My father, the esteemed writer Harry Bruce, once allowed that while the construction of a causeway, in 1968, through the Petitcodiac River was not “the most monumental blunder in the history of atrocities mankind has inflicted on the environment,” it was, nonetheless, amongst the dumbest.

“By blocking the bore, the causeway forced it back on itself, and the silt that once hurtled upriver settled in the lower reaches of the Petitcodiac,” he wrote in 1995, in a piece for the Montreal Gazette. “It created a huge plain of greasy mud, and turned the river into a sluggish, unnavigable joke. The Tidal Bore deteriorated until the locals called it the Total Bore.”

He noted, pointedly: “American humorist, Erma Bombeck, drove across North America with her family to see what they expected to be a thrilling natural phenomenon. When they reached Moncton, she wrote, ‘A trickle of brown water, barely visible, slowly edged its way up the river toward us with all the excitement of a stopped-up toilet. . .I retained more water than that. . .It was a long time before anyone spoke. About 5,000 miles to be exact.’”

Ms. Bombeck didn’t live long enough to see what became of the river and its bore. But had she been one of the estimated 30,000 happy gawkers, who gathered along the Petty’s banks the other day, she would have sung an altogether different tune as a three-foot high wall of water, bearing a clutch of professional surfers from around the world, coursed upstream. One of them, a bright, young fellow from California, called it a “chocolate wave”. And it was.

Experts had predicted that, following the causeway gates’ permanent opening three years ago, decades might pass before anyone noticed any appreciable change in the river. The experts were wrong, though they weren’t complaining.

Last month, when the first of the new “super bores” arrived, Global News reported, “This is biggest one of the year. Daniel LeBlanc with Petitcodiac Riverkeeper, says it is only going to get more impressive in the coming years. ‘There’s no question that the reason we have a beautiful bore is because of the restoration of the river, (he said).’”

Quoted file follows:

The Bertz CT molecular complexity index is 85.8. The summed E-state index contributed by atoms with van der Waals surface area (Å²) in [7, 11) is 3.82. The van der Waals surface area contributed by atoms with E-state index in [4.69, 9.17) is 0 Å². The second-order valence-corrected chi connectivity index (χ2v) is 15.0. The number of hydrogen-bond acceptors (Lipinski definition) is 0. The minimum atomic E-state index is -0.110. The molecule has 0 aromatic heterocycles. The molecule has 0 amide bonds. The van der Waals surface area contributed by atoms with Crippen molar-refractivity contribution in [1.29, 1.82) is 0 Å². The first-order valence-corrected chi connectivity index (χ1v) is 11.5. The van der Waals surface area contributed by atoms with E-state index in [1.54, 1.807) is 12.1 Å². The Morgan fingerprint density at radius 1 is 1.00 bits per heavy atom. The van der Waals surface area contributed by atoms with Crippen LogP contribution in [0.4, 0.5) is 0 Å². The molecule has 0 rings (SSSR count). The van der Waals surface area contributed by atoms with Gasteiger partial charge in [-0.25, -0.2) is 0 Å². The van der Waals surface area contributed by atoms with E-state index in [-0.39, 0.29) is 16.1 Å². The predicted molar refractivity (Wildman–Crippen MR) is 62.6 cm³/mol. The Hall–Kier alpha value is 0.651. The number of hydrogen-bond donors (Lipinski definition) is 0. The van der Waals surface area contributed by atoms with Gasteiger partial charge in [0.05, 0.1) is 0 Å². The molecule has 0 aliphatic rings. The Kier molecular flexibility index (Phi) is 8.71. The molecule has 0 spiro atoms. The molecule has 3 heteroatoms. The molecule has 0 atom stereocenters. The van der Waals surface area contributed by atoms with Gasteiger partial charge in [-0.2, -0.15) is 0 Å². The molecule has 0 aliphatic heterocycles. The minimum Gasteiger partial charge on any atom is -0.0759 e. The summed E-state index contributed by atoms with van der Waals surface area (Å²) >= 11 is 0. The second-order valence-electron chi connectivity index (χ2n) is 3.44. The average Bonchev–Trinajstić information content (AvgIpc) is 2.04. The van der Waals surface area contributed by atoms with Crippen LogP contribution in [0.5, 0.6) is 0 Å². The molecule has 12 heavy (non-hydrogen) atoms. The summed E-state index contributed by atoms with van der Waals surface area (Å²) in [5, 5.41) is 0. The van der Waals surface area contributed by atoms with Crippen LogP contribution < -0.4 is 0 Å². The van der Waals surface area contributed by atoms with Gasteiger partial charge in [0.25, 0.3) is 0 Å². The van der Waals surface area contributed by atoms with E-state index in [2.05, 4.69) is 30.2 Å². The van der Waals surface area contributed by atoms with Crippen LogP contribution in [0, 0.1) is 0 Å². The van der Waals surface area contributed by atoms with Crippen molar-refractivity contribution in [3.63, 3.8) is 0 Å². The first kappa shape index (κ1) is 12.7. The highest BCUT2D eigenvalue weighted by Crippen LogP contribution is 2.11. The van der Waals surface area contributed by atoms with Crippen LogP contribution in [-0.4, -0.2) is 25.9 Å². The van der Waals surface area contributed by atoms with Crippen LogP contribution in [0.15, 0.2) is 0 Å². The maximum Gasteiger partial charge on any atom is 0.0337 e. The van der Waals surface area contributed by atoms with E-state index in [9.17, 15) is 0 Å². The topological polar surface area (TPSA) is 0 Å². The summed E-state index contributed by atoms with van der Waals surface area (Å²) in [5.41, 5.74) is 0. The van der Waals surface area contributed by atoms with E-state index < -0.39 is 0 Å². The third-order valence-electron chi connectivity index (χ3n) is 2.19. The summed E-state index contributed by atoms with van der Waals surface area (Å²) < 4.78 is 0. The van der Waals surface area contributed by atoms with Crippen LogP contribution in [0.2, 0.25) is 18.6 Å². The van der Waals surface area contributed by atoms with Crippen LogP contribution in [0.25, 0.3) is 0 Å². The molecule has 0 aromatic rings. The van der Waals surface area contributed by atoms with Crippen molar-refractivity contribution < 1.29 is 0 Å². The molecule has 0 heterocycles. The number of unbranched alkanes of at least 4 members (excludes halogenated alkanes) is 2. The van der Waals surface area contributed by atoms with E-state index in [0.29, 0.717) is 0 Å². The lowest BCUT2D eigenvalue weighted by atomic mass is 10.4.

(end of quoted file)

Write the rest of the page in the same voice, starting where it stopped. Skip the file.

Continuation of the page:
There’s also no question about the fact that nature, when left alone, can be remarkably self-correcting – a certain comfort at a time when the Province is struggling with the environmental implications of onshore oil and gas development.

For Moncton, at any rate, the return of the bore fairly drips with the sort of symbolism that city officials might otherwise pay good money to manufacture. The community’s motto is “resurgo”. What better way to illustrate the efficacious effects of sound planning (in the river’s case, the decision to allow its water to flow freely), than a resurgent tide?

What a stunningly marvelous backdrop to the statistics we routinely deploy to persuade newcomers to settle here: The fact that Moncton’s population growth rate since 2006 is 9.7 per cent, making it the fifth-fastest growing Census Metropolitan Area in the country; the fact that Westmorland County has typically attracted at least three times as many people every year than any other county in New Brunswick; and the fact that, since 1990, the city has added more than 25,000 jobs to its workforce.

The bore is, of course, a creature of moon and tide, of gravity and specific density. But it is also a testament to change, to renewal, to possibility. Its return to its past glory is a handshake with the future – a future we write with every decision, every move we make today. What else do we imagine for ourselves? What will be the shape of our community 10 or 20 years from now?

The Petitcodiac’s restoration is not yet complete. The “monumental blunder” still stares at us, waiting grimly to be replaced by a partial bridge. Meanwhile, the tidal bore rushes in from the sea, roaring at us to greet all the days the will come with courage, conviction and, most of all, sheer, untrammelled delight.